I love how, in the second Boston show mentioned above, the band uses 1993's In On the Kill Taker (another album I adore, not that there's a Fugazi album I don't feel that way about) as a center of gravity, starting off the show with two of that album's most rousing songs, the Ian MacKaye–sung rager "Facet Squared" and the Guy Picciotto–sung partially a cappella masterpiece "Rend It," and sprinkling the set with various other IOTKT gems, like "Public Witness Program" and "Last Chance for a Slow Dance" (maybe my single favorite Fugazi song), while also making room for plenty of material from the then-new Argument album, as well as two brilliant Joe Lally–sung songs in a row ("Recap Modotti" and "By You"), a couple 13 Songs oldies (notice how "Waiting Room" is sort of thrown unassumingly in the middle there; no "Let's encore with our best-known song!" hoopla here) and Steady Diet of Nothing closer "KYEO" to end the set.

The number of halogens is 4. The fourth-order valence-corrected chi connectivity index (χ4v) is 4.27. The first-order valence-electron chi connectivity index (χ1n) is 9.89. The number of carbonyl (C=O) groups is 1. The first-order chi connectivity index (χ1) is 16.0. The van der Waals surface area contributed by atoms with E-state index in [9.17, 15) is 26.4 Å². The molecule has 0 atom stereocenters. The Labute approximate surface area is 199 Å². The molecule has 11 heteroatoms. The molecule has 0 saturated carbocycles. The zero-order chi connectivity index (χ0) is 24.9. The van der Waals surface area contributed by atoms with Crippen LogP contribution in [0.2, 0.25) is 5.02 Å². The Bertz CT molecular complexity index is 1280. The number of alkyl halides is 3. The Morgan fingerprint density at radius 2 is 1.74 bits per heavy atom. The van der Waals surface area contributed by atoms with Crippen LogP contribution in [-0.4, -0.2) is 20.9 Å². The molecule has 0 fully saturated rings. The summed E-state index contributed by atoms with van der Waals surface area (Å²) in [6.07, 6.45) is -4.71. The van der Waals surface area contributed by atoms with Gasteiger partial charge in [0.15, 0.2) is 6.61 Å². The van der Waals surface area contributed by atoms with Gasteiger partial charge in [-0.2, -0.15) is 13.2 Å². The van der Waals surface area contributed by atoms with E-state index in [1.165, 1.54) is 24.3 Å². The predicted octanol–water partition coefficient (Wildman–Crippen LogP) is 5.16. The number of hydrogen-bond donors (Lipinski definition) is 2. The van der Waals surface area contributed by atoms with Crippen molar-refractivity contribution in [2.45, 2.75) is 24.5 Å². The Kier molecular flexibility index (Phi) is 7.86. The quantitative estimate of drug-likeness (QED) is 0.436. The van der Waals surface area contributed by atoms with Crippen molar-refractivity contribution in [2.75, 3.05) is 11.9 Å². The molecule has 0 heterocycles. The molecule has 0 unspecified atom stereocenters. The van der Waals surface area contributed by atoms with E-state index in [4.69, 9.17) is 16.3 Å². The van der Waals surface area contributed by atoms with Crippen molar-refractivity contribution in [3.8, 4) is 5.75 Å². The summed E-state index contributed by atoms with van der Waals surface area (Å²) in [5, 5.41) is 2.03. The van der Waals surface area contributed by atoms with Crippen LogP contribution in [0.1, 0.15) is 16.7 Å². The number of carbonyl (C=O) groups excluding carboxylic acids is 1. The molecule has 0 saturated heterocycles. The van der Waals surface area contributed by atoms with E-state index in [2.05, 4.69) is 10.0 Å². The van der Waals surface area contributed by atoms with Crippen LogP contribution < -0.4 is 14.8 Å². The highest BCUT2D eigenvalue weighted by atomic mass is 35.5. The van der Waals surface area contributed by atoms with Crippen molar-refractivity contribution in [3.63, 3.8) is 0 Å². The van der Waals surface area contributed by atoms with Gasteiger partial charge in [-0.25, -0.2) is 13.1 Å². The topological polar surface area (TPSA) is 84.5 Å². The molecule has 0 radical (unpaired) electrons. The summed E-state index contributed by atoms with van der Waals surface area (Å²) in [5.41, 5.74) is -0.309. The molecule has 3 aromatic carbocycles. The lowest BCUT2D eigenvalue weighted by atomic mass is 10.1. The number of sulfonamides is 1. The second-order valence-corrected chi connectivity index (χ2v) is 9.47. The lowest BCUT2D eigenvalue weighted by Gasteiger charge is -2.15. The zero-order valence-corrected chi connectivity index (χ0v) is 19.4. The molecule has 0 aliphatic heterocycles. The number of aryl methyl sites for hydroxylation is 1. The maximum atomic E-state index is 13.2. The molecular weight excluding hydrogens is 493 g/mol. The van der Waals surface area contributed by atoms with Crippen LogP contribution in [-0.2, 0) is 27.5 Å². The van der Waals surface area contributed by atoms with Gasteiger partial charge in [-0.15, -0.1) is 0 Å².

If you know all these albums by heart, the effect—the thrill of "What song are they going to play next?" and "How will it play off the one before and the one after?"—is a profound one. You start to see Fugazi's whole catalog as this glorious 360-degree panorama. The fast songs, the slow songs, the Guy songs, the Ian songs, the Joe songs, the instrumentals (dig "Number 5," from the "Furniture" single, which opens the 4/20/02 Boston show). It's all material—to be used, to be played, to be savored. No song privileged over any other. No staples—songs that have to be played at every show or the audience will go home unhappy. You create, you amass and then you just play, from the heart, whatever song wants to come out at that time, in that city, under that set of conditions. Yes, the $5 door price and the outspoken political stance were radical, but to me, this attitude toward one's catalog is even more so. You aren't writing a bunch of songs just so you can hit the jackpot with one or two, sell a million copies of those and then populate your albums with all the filler. You're standing by everything you create, letting none of it go to waste. And you're keeping your legacy pure, because every single one of those albums stands up, all the way through. As do the shows themselves. Each one has its own logic, its own arc, its own emotional and intellectual journey, its own story. I have a feeling I'll be playing in the Fugazi Live Series sandbox for years to come.